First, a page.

'Falklands factor' may salvage Britain's Royal Navy
The Royal Navy carrier HMS Invincible, with Queen Elizabeth II's second son, Prince Andrew, aboard, has been welcomed back to Britain from the South Atlantic amid scenes of wild jubilation.
But in the Admiralty in Whitehall a campaign as grim as that in the Falklands is under way to protect the ''senior service'' from what top sailors are describing as the government's plan to deprive it of teeth.
Among the ironies of the Falklands crisis, perhaps the greatest is that if it had broken out three or four months later, Britain might have been powerless to wrest the islands back from their Argentine invaders.
It was only by pressing into service such ships as the Invincible's aging partner, HMS Hermes, a number of older frigates, and several civilian cruise liners, including the QE2, that Margaret Thatcher was able to stitch together a credible force for the campaign.
Now the admirals are trying to convince her that the massive rundown in Britain's surface fleet, set to continue under existing policies, is a dangerous act of folly. They want the prime minister to order a halt in the Royal Navy's decline and lay new plans for the future, with the lessons of the Falklands crisis well to the fore in preparing the reassessment.
But Mrs. Thatcher finds herself in a bind. Her government is deeply committed to maintaining Britain's land and air forces at current strengths, and the plan to replace its Polaris submarines with the Trident submarines will account for a huge part of future Royal Navy spending.
Moreover, the government announced two years ago a comprehensive review of future defense policy, and heavy cuts in the surface fleet form part of the review. Mrs. Thatcher cannot give in to the naval lobby without agreeing to a wholesale revision of a strategy that her defense secretary, John Nott, continues to insist is correct.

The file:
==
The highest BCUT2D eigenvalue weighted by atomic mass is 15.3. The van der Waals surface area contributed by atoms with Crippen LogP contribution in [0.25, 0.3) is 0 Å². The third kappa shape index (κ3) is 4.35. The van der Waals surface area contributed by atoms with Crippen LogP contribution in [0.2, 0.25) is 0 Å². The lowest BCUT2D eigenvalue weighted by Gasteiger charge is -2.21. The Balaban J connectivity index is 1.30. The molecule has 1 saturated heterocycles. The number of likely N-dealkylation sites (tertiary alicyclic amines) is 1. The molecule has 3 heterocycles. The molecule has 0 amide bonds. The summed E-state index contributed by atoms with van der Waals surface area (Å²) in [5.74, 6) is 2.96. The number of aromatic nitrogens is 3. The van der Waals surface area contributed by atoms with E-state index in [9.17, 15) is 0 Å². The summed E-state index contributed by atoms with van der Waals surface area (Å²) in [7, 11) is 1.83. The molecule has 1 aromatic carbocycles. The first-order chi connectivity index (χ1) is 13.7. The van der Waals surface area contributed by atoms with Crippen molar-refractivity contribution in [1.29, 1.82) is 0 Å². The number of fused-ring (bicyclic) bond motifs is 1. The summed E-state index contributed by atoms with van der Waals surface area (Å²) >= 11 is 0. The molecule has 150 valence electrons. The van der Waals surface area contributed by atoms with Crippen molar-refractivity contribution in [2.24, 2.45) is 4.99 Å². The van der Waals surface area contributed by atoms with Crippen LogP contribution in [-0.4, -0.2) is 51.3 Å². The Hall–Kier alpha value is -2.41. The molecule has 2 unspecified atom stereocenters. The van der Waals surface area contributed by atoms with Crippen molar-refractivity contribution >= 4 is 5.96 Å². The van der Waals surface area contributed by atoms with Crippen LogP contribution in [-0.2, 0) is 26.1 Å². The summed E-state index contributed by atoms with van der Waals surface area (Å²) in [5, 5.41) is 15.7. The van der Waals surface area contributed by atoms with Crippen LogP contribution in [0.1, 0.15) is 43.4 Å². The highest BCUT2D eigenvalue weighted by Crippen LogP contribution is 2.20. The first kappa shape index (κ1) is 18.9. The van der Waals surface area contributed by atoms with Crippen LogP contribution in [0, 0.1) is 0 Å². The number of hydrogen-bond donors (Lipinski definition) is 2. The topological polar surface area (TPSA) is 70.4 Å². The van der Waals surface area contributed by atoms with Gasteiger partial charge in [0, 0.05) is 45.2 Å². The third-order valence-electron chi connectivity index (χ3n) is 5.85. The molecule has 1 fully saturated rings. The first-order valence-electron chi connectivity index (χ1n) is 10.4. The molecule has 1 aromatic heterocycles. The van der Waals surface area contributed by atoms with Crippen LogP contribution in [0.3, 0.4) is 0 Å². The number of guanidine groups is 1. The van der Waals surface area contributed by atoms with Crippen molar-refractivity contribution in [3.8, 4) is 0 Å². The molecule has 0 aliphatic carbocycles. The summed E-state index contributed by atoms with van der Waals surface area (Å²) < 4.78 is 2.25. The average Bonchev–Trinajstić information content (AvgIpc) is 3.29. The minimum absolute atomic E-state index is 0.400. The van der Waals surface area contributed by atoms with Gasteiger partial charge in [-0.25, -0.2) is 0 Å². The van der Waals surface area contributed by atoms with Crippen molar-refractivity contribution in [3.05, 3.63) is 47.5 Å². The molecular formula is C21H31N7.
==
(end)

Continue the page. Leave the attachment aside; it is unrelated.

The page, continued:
The naval lobby, however, is highly influential, and the public debate following the Falklands campaign involves massive criticisms of government policy, with official leaks forming part of them.
It has been revealed, for example, that the First Sea Lord, Adm. Sir Henry Leach, warned Mrs. Thatcher nearly 18 months ago that planned cuts were unwise and irresponsible.
The influential naval manual, Janes Fighting Ships, in its latest edition gives current defense policies a pounding, arguing that the Falklands campaign revealed huge gaps in Britain's military capacity.
Janes points out that at the outbreak of the campaign the Royal Navy had only three ships with a modern defense system. Only 22 fighters were available for air cover. There was an almost total lack of airborne radar cover for the ships.
Battle conditions revealed that a number of frigates were liable to burst into uncontrolled flames when hit by enemy missiles. And the carrier Hermes was on the verge of retirement while the Invincible was about to be sold to the Australian Navy.
Much of Britain's naval planning in the past two decades or more has been based on the idea that any conflict would probably be with the Warsaw Pact forces. The Falklands campaign demonstrated that British naval power can be needed at short notice outside the NATO area.
It is on this point that the naval lobby, fueled by discreet support from within the Royal Navy itself, is beginning to focus.
Was the Falklands campaign a one-of-a-kind affair, or should Britain insure against a comparable crisis in future?
Mr. Nott, who has said he will not seek reelection at the next general election, argues that existing policies are right. His critics insist he is wrong.
Military observers say the debate is only just beginning and will intensify in the months ahead as the ''Falklands factor'' continues to impinge on official planning about the Navy's future.